Protected: A PERSONAL JOURNEY WITH MARTIN SCORSESE THROUGH AMERICAN MOVIES

This content is password protected. To view it please enter your password below:

SHARE THIS ARTICLE

Read More

Bringing Out the Dead

Bringing Out the Dead (1999) | Review by Stanley Kauffmann

A chief trouble with Martin Scorsese’s new film is that it has to strain to be a Scorsese film. Certain graphic qualities have marked most of his work, and as with any director of personality and style, those qualities had become as natural to him as breathing. But in Bringing Out the Dead, the formerly natural seems forced, redemptive, almost salvaging.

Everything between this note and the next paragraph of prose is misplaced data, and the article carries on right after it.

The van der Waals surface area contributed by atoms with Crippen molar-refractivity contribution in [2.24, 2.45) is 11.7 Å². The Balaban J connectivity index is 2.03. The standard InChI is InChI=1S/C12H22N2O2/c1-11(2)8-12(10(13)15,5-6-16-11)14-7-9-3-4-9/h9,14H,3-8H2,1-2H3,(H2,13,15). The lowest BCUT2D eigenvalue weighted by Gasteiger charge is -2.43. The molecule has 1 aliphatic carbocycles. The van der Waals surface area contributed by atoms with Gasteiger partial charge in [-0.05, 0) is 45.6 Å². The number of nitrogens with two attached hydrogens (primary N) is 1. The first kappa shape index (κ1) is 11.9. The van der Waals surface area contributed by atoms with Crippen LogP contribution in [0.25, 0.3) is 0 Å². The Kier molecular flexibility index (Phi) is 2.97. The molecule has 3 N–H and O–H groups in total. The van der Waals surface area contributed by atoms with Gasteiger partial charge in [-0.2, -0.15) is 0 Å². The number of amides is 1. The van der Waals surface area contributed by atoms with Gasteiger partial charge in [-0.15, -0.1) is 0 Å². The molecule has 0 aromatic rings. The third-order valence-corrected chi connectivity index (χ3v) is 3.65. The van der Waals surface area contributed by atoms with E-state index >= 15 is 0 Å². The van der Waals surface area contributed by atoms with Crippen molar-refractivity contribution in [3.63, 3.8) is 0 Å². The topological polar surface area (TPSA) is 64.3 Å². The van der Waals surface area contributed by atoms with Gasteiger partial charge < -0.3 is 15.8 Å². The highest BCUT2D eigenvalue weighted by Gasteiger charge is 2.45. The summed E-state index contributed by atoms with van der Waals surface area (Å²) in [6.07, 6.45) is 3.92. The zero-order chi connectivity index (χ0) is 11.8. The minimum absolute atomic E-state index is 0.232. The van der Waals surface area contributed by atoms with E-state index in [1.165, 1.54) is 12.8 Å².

The King of Comedy – Review by Stanley Kauffmann

The picture is virtually bare of Scorsese style, such touches, heavy or helpful, as the opening manhole shot of Taxi Driver or the opening prize-ring sequence of Raging Bull. I saw nothing in The King of Comedy that couldn’t have been done by any competent director. Cinematically, it’s flavorless.

Raging Bull (1980) De Niro and Scorsese on set

Raging Bull – Review by Stanley Kauffmann

Seeing Martin Scorsese’s new film is like visiting a human zoo. That’s certainly not to say that it’s dull: good zoos are not dull. But the life we watch is stripped to elemental drives, with just enough decor of complexity—especially the heraldry of Catholicism —to underscore how elemental it basically is.